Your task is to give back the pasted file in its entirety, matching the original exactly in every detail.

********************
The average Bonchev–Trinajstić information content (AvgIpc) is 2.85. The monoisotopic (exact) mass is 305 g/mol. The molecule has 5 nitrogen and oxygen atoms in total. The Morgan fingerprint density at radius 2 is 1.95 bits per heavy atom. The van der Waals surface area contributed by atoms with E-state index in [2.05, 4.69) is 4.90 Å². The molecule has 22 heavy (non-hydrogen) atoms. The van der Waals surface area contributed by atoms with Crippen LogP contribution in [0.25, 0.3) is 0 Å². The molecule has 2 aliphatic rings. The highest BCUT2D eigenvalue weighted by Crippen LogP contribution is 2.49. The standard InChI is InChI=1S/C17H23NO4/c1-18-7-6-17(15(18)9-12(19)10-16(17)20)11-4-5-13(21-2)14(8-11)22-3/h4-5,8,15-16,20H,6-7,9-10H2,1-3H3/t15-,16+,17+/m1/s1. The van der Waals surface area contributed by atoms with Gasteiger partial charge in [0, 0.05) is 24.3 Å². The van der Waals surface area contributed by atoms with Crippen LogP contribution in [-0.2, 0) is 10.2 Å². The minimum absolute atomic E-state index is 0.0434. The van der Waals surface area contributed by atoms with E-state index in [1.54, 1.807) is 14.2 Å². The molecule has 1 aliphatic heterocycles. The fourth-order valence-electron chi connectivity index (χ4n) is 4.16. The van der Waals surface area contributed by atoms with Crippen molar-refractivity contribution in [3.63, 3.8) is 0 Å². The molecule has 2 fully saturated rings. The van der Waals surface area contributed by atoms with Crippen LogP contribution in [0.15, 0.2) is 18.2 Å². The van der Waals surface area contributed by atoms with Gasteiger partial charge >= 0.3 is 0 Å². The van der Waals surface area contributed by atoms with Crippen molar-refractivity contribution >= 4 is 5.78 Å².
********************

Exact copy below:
The average Bonchev–Trinajstić information content (AvgIpc) is 2.85. The monoisotopic (exact) mass is 305 g/mol. The molecule has 5 nitrogen and oxygen atoms in total. The Morgan fingerprint density at radius 2 is 1.95 bits per heavy atom. The van der Waals surface area contributed by atoms with E-state index in [2.05, 4.69) is 4.90 Å². The molecule has 22 heavy (non-hydrogen) atoms. The van der Waals surface area contributed by atoms with Crippen LogP contribution in [0.25, 0.3) is 0 Å². The molecule has 2 aliphatic rings. The highest BCUT2D eigenvalue weighted by Crippen LogP contribution is 2.49. The standard InChI is InChI=1S/C17H23NO4/c1-18-7-6-17(15(18)9-12(19)10-16(17)20)11-4-5-13(21-2)14(8-11)22-3/h4-5,8,15-16,20H,6-7,9-10H2,1-3H3/t15-,16+,17+/m1/s1. The van der Waals surface area contributed by atoms with Gasteiger partial charge in [0, 0.05) is 24.3 Å². The van der Waals surface area contributed by atoms with Crippen LogP contribution in [-0.2, 0) is 10.2 Å². The minimum absolute atomic E-state index is 0.0434. The van der Waals surface area contributed by atoms with E-state index in [1.54, 1.807) is 14.2 Å². The molecule has 1 aliphatic heterocycles. The fourth-order valence-electron chi connectivity index (χ4n) is 4.16. The van der Waals surface area contributed by atoms with Crippen molar-refractivity contribution in [3.63, 3.8) is 0 Å². The molecule has 2 fully saturated rings. The van der Waals surface area contributed by atoms with Crippen LogP contribution in [0.15, 0.2) is 18.2 Å². The van der Waals surface area contributed by atoms with Gasteiger partial charge >= 0.3 is 0 Å². The van der Waals surface area contributed by atoms with Crippen molar-refractivity contribution >= 4 is 5.78 Å².